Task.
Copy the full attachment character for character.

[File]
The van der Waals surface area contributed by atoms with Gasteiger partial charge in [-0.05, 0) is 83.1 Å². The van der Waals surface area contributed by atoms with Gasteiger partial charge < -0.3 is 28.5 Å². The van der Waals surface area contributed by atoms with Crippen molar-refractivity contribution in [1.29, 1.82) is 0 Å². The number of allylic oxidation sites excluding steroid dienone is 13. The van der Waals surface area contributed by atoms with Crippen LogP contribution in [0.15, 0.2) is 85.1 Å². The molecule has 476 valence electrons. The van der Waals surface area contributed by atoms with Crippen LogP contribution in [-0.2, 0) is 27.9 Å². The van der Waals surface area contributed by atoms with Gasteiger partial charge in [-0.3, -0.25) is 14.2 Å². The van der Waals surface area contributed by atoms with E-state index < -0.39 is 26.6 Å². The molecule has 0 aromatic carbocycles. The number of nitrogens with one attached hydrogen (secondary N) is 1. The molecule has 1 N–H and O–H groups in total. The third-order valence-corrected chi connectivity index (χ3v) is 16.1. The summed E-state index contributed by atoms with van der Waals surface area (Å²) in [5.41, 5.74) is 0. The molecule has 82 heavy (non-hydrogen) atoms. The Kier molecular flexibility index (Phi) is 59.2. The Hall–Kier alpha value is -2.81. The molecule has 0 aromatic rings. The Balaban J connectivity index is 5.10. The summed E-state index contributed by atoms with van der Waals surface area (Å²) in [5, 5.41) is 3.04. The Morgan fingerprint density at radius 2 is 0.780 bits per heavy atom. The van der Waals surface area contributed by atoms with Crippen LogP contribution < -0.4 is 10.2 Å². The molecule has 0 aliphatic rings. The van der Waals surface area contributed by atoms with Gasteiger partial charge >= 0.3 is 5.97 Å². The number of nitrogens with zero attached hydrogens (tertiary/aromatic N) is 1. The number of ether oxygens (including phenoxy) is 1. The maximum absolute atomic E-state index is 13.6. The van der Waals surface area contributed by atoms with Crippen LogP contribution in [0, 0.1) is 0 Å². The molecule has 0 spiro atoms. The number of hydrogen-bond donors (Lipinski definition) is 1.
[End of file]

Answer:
The van der Waals surface area contributed by atoms with Gasteiger partial charge in [-0.05, 0) is 83.1 Å². The van der Waals surface area contributed by atoms with Gasteiger partial charge < -0.3 is 28.5 Å². The van der Waals surface area contributed by atoms with Crippen molar-refractivity contribution in [1.29, 1.82) is 0 Å². The number of allylic oxidation sites excluding steroid dienone is 13. The van der Waals surface area contributed by atoms with Crippen LogP contribution in [0.15, 0.2) is 85.1 Å². The molecule has 476 valence electrons. The van der Waals surface area contributed by atoms with Crippen LogP contribution in [-0.2, 0) is 27.9 Å². The van der Waals surface area contributed by atoms with Gasteiger partial charge in [-0.3, -0.25) is 14.2 Å². The van der Waals surface area contributed by atoms with E-state index < -0.39 is 26.6 Å². The molecule has 0 aromatic carbocycles. The number of nitrogens with one attached hydrogen (secondary N) is 1. The molecule has 1 N–H and O–H groups in total. The third-order valence-corrected chi connectivity index (χ3v) is 16.1. The summed E-state index contributed by atoms with van der Waals surface area (Å²) in [5.41, 5.74) is 0. The molecule has 82 heavy (non-hydrogen) atoms. The Kier molecular flexibility index (Phi) is 59.2. The Hall–Kier alpha value is -2.81. The molecule has 0 aromatic rings. The Balaban J connectivity index is 5.10. The summed E-state index contributed by atoms with van der Waals surface area (Å²) in [5, 5.41) is 3.04. The Morgan fingerprint density at radius 2 is 0.780 bits per heavy atom. The van der Waals surface area contributed by atoms with Crippen LogP contribution < -0.4 is 10.2 Å². The molecule has 0 aliphatic rings. The van der Waals surface area contributed by atoms with Gasteiger partial charge >= 0.3 is 5.97 Å². The number of nitrogens with zero attached hydrogens (tertiary/aromatic N) is 1. The number of ether oxygens (including phenoxy) is 1. The maximum absolute atomic E-state index is 13.6. The van der Waals surface area contributed by atoms with Crippen LogP contribution in [0, 0.1) is 0 Å². The molecule has 0 spiro atoms. The number of hydrogen-bond donors (Lipinski definition) is 1.